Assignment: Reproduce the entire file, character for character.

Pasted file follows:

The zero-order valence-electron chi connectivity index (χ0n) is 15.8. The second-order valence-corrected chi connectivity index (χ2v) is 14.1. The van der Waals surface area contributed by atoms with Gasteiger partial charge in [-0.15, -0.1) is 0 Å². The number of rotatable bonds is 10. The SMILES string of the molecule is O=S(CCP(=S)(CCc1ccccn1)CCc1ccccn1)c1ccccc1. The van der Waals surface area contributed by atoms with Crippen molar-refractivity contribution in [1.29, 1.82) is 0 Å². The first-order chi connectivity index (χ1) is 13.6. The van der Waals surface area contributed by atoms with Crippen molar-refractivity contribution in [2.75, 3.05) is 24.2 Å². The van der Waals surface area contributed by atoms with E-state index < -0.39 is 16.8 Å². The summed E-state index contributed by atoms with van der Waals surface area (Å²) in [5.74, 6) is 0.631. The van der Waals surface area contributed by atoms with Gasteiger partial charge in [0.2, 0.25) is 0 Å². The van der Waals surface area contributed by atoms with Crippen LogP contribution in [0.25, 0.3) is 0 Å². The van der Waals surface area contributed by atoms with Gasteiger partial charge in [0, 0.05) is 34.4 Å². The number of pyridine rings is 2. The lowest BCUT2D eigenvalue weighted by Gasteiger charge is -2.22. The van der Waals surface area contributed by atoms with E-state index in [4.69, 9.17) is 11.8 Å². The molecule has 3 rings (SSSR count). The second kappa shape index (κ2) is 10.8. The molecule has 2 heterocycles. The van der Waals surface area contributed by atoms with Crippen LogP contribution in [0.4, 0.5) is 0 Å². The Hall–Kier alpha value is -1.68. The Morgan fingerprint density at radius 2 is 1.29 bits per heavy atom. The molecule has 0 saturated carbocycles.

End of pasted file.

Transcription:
The zero-order valence-electron chi connectivity index (χ0n) is 15.8. The second-order valence-corrected chi connectivity index (χ2v) is 14.1. The van der Waals surface area contributed by atoms with Gasteiger partial charge in [-0.15, -0.1) is 0 Å². The number of rotatable bonds is 10. The SMILES string of the molecule is O=S(CCP(=S)(CCc1ccccn1)CCc1ccccn1)c1ccccc1. The van der Waals surface area contributed by atoms with Crippen molar-refractivity contribution in [1.29, 1.82) is 0 Å². The first-order chi connectivity index (χ1) is 13.6. The van der Waals surface area contributed by atoms with Crippen molar-refractivity contribution in [2.75, 3.05) is 24.2 Å². The van der Waals surface area contributed by atoms with E-state index < -0.39 is 16.8 Å². The summed E-state index contributed by atoms with van der Waals surface area (Å²) in [5.74, 6) is 0.631. The van der Waals surface area contributed by atoms with Gasteiger partial charge in [0.2, 0.25) is 0 Å². The van der Waals surface area contributed by atoms with Crippen LogP contribution in [0.25, 0.3) is 0 Å². The van der Waals surface area contributed by atoms with Gasteiger partial charge in [0, 0.05) is 34.4 Å². The number of pyridine rings is 2. The lowest BCUT2D eigenvalue weighted by Gasteiger charge is -2.22. The van der Waals surface area contributed by atoms with E-state index in [4.69, 9.17) is 11.8 Å². The molecule has 3 rings (SSSR count). The second kappa shape index (κ2) is 10.8. The molecule has 2 heterocycles. The van der Waals surface area contributed by atoms with Crippen LogP contribution in [0.4, 0.5) is 0 Å². The Hall–Kier alpha value is -1.68. The Morgan fingerprint density at radius 2 is 1.29 bits per heavy atom. The molecule has 0 saturated carbocycles.